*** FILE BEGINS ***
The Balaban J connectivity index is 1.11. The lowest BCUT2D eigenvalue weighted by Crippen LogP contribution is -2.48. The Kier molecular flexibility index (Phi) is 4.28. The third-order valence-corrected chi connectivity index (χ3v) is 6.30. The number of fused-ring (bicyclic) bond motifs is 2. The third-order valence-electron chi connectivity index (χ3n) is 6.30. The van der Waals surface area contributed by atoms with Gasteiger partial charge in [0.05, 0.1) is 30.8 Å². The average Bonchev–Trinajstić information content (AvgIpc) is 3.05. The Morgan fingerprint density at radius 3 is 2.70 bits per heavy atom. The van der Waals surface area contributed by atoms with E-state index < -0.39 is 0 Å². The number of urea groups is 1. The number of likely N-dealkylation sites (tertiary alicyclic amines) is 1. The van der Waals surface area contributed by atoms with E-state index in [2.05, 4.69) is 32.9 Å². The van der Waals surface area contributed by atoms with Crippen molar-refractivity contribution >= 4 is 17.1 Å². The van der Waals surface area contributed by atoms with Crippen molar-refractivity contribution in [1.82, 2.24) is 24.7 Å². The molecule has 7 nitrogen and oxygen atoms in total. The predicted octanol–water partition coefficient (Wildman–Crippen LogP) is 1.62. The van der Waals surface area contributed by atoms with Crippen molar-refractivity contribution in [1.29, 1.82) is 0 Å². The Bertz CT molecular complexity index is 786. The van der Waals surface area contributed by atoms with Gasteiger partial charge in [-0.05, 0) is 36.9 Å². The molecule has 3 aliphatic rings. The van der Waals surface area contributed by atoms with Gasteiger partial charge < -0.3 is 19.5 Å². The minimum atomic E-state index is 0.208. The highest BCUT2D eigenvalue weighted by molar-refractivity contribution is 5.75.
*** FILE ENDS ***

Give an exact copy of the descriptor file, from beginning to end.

The Balaban J connectivity index is 1.11. The lowest BCUT2D eigenvalue weighted by Crippen LogP contribution is -2.48. The Kier molecular flexibility index (Phi) is 4.28. The third-order valence-corrected chi connectivity index (χ3v) is 6.30. The number of fused-ring (bicyclic) bond motifs is 2. The third-order valence-electron chi connectivity index (χ3n) is 6.30. The van der Waals surface area contributed by atoms with Gasteiger partial charge in [0.05, 0.1) is 30.8 Å². The average Bonchev–Trinajstić information content (AvgIpc) is 3.05. The Morgan fingerprint density at radius 3 is 2.70 bits per heavy atom. The van der Waals surface area contributed by atoms with E-state index < -0.39 is 0 Å². The number of urea groups is 1. The number of likely N-dealkylation sites (tertiary alicyclic amines) is 1. The van der Waals surface area contributed by atoms with E-state index in [2.05, 4.69) is 32.9 Å². The van der Waals surface area contributed by atoms with Crippen molar-refractivity contribution >= 4 is 17.1 Å². The van der Waals surface area contributed by atoms with Crippen molar-refractivity contribution in [1.82, 2.24) is 24.7 Å². The molecule has 7 nitrogen and oxygen atoms in total. The predicted octanol–water partition coefficient (Wildman–Crippen LogP) is 1.62. The van der Waals surface area contributed by atoms with Crippen molar-refractivity contribution in [1.29, 1.82) is 0 Å². The Bertz CT molecular complexity index is 786. The van der Waals surface area contributed by atoms with Gasteiger partial charge in [-0.05, 0) is 36.9 Å². The molecule has 3 aliphatic rings. The van der Waals surface area contributed by atoms with Gasteiger partial charge < -0.3 is 19.5 Å². The minimum atomic E-state index is 0.208. The highest BCUT2D eigenvalue weighted by molar-refractivity contribution is 5.75.